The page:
Let’s get flight shame out of the way first: Nepal is a long haul away for most of us and when we fly that far anyway, why not spend some more time and make the most of taking a long journey? Especially, when staying longer allows you to extend your time in the mountains and gives you the opportunity to see more of Kathmandu valley’s sights, visit the South of Nepal with its large nature reserves, a world totally different from the Himalaya, and I could go on.

Keep trekking after the race

Enough said about possibilities for after the mountains, directly relevant for the Manaslu Trail Race is that if you want to stay up high, making full use of being properly acclimatized to altitude, there are possibilities right from the finish. I am going to explore one of them, the Tibetan Buddhist Nar-Phu area, with whomever wants to join, to see if a next edition of the Race could include this as a formal extension. This area is more akin to Mustang and Tibet than anything the current route traverses, adding even more diversity to the experience.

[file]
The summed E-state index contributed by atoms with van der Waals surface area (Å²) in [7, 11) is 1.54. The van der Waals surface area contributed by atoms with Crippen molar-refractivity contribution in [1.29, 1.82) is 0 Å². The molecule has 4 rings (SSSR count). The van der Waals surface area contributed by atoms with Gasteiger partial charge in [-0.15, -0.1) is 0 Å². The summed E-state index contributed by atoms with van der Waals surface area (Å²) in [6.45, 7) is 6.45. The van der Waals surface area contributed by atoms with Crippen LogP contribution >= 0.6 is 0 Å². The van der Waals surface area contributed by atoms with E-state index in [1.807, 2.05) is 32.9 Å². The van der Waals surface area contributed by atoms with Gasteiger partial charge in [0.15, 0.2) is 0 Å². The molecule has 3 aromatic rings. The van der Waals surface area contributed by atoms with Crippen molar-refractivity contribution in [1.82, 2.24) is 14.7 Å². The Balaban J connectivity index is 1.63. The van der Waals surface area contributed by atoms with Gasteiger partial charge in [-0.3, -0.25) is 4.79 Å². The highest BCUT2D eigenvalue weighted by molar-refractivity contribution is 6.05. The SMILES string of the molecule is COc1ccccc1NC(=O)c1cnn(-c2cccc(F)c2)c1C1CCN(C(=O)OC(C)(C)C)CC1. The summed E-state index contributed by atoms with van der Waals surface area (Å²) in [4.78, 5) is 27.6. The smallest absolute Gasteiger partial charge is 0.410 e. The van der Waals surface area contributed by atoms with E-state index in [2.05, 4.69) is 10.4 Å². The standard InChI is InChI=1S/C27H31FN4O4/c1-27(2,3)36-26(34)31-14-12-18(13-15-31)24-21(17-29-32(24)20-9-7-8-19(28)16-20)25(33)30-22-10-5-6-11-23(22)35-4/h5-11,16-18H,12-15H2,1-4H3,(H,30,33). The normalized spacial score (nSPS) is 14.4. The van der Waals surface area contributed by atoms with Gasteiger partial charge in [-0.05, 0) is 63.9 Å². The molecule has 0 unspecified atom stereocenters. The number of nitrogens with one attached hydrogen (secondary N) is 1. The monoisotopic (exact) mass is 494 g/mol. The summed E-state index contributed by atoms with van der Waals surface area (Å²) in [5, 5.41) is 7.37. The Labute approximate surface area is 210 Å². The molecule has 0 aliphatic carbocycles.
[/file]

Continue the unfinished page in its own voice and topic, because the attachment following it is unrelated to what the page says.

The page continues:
I am fortunate enough to have trekked Nepalese trails when roadheads were still way further removed from the high country and an average trek was a minimum of two to three weeks. So I know from personal experience that more days on the trails is not just more days but makes a qualitative difference. Road building in Nepal has kept pace with us getting busier and busier lives, that don’t seem to have room for long holidays. I can assure you that we have lost something. It is going to be worth your while to use this visit to Nepal to find out what we’ve lost. Told you so, a hobby horse….  

Read part one of this two-part series, Why do a multi-stage race?